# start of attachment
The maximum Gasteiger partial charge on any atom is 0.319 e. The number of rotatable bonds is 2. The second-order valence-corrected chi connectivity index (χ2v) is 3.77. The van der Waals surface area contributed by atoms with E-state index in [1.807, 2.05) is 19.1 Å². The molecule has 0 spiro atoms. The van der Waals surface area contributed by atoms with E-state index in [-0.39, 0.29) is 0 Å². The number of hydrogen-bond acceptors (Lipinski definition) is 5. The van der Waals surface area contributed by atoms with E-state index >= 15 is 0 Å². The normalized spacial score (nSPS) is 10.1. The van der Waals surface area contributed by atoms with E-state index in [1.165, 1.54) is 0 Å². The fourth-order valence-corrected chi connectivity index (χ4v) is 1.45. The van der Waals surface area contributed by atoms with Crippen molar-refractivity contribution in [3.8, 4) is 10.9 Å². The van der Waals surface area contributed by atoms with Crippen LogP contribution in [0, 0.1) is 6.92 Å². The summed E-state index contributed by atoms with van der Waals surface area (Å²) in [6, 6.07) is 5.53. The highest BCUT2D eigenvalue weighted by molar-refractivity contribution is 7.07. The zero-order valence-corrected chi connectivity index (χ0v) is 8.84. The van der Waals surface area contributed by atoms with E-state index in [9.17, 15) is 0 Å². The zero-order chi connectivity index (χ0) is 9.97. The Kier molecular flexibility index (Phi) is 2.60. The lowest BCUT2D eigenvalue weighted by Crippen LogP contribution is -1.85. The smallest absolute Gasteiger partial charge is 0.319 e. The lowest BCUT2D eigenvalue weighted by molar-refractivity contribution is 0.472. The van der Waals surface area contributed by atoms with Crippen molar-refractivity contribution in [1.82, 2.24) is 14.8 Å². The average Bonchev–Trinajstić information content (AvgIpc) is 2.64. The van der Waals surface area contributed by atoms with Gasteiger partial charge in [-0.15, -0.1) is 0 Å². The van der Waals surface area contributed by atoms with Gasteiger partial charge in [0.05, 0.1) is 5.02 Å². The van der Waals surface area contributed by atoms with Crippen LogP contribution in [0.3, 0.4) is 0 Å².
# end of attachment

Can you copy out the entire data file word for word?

The maximum Gasteiger partial charge on any atom is 0.319 e. The number of rotatable bonds is 2. The second-order valence-corrected chi connectivity index (χ2v) is 3.77. The van der Waals surface area contributed by atoms with E-state index in [1.807, 2.05) is 19.1 Å². The molecule has 0 spiro atoms. The van der Waals surface area contributed by atoms with E-state index in [-0.39, 0.29) is 0 Å². The number of hydrogen-bond acceptors (Lipinski definition) is 5. The van der Waals surface area contributed by atoms with E-state index >= 15 is 0 Å². The normalized spacial score (nSPS) is 10.1. The van der Waals surface area contributed by atoms with E-state index in [1.165, 1.54) is 0 Å². The fourth-order valence-corrected chi connectivity index (χ4v) is 1.45. The van der Waals surface area contributed by atoms with Crippen molar-refractivity contribution in [3.8, 4) is 10.9 Å². The van der Waals surface area contributed by atoms with Crippen LogP contribution in [0, 0.1) is 6.92 Å². The summed E-state index contributed by atoms with van der Waals surface area (Å²) in [6, 6.07) is 5.53. The highest BCUT2D eigenvalue weighted by molar-refractivity contribution is 7.07. The zero-order valence-corrected chi connectivity index (χ0v) is 8.84. The van der Waals surface area contributed by atoms with E-state index in [9.17, 15) is 0 Å². The zero-order chi connectivity index (χ0) is 9.97. The Kier molecular flexibility index (Phi) is 2.60. The lowest BCUT2D eigenvalue weighted by Crippen LogP contribution is -1.85. The smallest absolute Gasteiger partial charge is 0.319 e. The lowest BCUT2D eigenvalue weighted by molar-refractivity contribution is 0.472. The van der Waals surface area contributed by atoms with Crippen molar-refractivity contribution in [1.82, 2.24) is 14.8 Å². The average Bonchev–Trinajstić information content (AvgIpc) is 2.64. The van der Waals surface area contributed by atoms with Gasteiger partial charge in [-0.15, -0.1) is 0 Å². The van der Waals surface area contributed by atoms with Gasteiger partial charge in [0.05, 0.1) is 5.02 Å². The van der Waals surface area contributed by atoms with Crippen LogP contribution in [0.3, 0.4) is 0 Å².